HOUSTON — On the night the Falcons drafted Matt Ryan No. 3 overall from Boston College, their quarterback, Michael Vick, sat in a federal prison in Leavenworth serving 18 months for animal cruelty. Their former coach, Bobby Petrino, had already bolted with two games remaining in the 2007 season for the University of Arkansas, leaving notes in the players' locker.
For six seasons, before he had been disgraced by his role in dog fighting, Vick had thrilled fans in Georgia and the Southeast with his improvisational rushing skills, explosive speed and strong arm. He had made three Pro Bowls, and in 2004 he took the Falcons to the NFC Championship Game, where they lost to the Eagles.
But after he went to jail, Falcons fans — many of them African-American — stayed away in droves from the Georgia Dome.
"We lost a big portion of our fan base. Michael had a lot of fans," Falcons president Rich McKay said. "I don't mean just African-American fans, I mean a big portion of our fan base. I think Matt, people looked at and said, 'Oh, he's a young quarterback, might have been picked too high, Boston College.'
"When we opened training camp, we had PETA at our gate and the helicopters flying over us."
You wondered if Matty Ice, the nickname Ryan had carried since his sophomore season at Penn Charter High School in Philadelphia, could melt a fan's heart.
"Obviously, when I got drafted here, Mike had been here for such a long time, and everybody knows how that ended in Atlanta," Ryan said. "For me, early on I just tried to go in and do the job the best I could. Michael has been incredibly supportive of me as I've gotten to know him, as I've gotten older. That support has meant a lot because he is such an icon for the city of Atlanta. He was such a huge part of the sports fabric in that town, and for him to be supportive and help me out in the way that he has throughout my career has been really, really nice."
It wasn't always that way. In fact, Vick was only half paying attention to the draft in 2008 when inmates watching ESPN asked, " 'You know who the Atlanta Falcons drafted?' I was like who? They said Matt Ryan," Vick told Sports Illustrated this week. "And you know there was a lot of talk about them selecting a quarterback, and you never know what's going to happen until you see it actually happen.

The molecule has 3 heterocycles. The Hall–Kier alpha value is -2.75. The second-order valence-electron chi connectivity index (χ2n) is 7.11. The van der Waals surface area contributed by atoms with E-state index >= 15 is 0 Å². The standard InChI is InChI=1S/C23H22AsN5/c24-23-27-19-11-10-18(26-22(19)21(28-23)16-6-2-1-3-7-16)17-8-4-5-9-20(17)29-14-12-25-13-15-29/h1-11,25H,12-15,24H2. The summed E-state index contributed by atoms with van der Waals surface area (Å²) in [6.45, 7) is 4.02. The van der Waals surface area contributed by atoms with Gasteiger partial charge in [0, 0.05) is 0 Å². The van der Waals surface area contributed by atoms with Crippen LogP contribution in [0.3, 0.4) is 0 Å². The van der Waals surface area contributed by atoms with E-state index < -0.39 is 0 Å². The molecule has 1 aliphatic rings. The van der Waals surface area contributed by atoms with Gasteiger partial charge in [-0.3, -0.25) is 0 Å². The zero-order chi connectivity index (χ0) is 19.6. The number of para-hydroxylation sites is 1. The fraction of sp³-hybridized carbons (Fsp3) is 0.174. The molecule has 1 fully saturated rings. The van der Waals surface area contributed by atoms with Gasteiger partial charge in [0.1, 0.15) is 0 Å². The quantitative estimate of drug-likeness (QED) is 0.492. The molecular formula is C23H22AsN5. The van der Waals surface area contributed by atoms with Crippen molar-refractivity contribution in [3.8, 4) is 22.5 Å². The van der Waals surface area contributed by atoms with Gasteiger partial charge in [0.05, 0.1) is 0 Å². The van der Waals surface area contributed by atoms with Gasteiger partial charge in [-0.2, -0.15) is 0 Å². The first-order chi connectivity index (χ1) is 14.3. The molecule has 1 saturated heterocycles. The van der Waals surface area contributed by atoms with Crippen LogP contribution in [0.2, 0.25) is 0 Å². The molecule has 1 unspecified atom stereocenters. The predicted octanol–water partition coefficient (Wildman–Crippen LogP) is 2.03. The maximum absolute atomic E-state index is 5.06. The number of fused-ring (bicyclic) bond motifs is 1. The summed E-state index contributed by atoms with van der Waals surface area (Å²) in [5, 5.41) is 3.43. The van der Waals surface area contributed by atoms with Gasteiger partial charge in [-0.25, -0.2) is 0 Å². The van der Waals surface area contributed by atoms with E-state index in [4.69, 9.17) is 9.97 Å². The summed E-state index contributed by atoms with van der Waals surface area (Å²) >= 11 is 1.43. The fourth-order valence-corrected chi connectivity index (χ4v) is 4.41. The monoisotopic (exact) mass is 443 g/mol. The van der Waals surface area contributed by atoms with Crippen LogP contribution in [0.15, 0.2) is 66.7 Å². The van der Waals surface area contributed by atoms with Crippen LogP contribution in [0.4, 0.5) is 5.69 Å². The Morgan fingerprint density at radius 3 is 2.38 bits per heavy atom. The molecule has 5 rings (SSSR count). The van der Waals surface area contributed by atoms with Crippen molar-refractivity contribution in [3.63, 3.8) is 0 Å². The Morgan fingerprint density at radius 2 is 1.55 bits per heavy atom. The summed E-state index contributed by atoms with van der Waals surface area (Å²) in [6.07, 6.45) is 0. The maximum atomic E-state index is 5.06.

"I was a little shocked. Stunned. A little bitter. A little salty. But I was able to get over it quick because I understood the circumstances."
It didn't take long for Ryan to prove the Falcons might be okay with him at quarterback after all. On his first NFL pass attempt in a regular-season game, he hit Michael Jenkins for a 62-yard touchdown.
What's not to like about Ryan? He led the Falcons to five straight winning seasons and four playoff appearances under coach Mike Smith before it all derailed. The Falcons had three straight losing seasons, Ryan seemed to plateau and last year it led to the hiring of Dan Quinn and offensive coordinator Kyle Shanahan.
Patriots quarterback Tom Brady says he didn't feel as much pressure entering the NFL as a sixth-round pick as Ryan did.
"That first year when I was with our team, I was really under the radar," Brady said. "No one knew anything. I was just trying to work hard to earn a spot. When you're the first pick overall, that's a tough journey, and I have a lot of respect for those guys. You can't do anything wrong."
A year ago, Ryan and the Falcons got off to a 5-0 start then didn't do much right, finishing 8-8. Ryan passed for 4,591 yards with 21 touchdowns and 16 interceptions while losing five fumbles. This year, on his run to a presumptive NFL MVP award, he passed for nearly 5,000 yards with 38 touchdowns and seven interceptions in the regular season.
After his release from prison, Vick had success with the Eagles before holding a clipboard for the Jets and Steelers. Nobody wanted him in 2016, so he says he's retired. But he will be rooting for Ryan on Sunday.
"That's why I've pulled for Matt since Day One," Vick said. "He can breathe life back in the city, as well as the other guys surrounding him."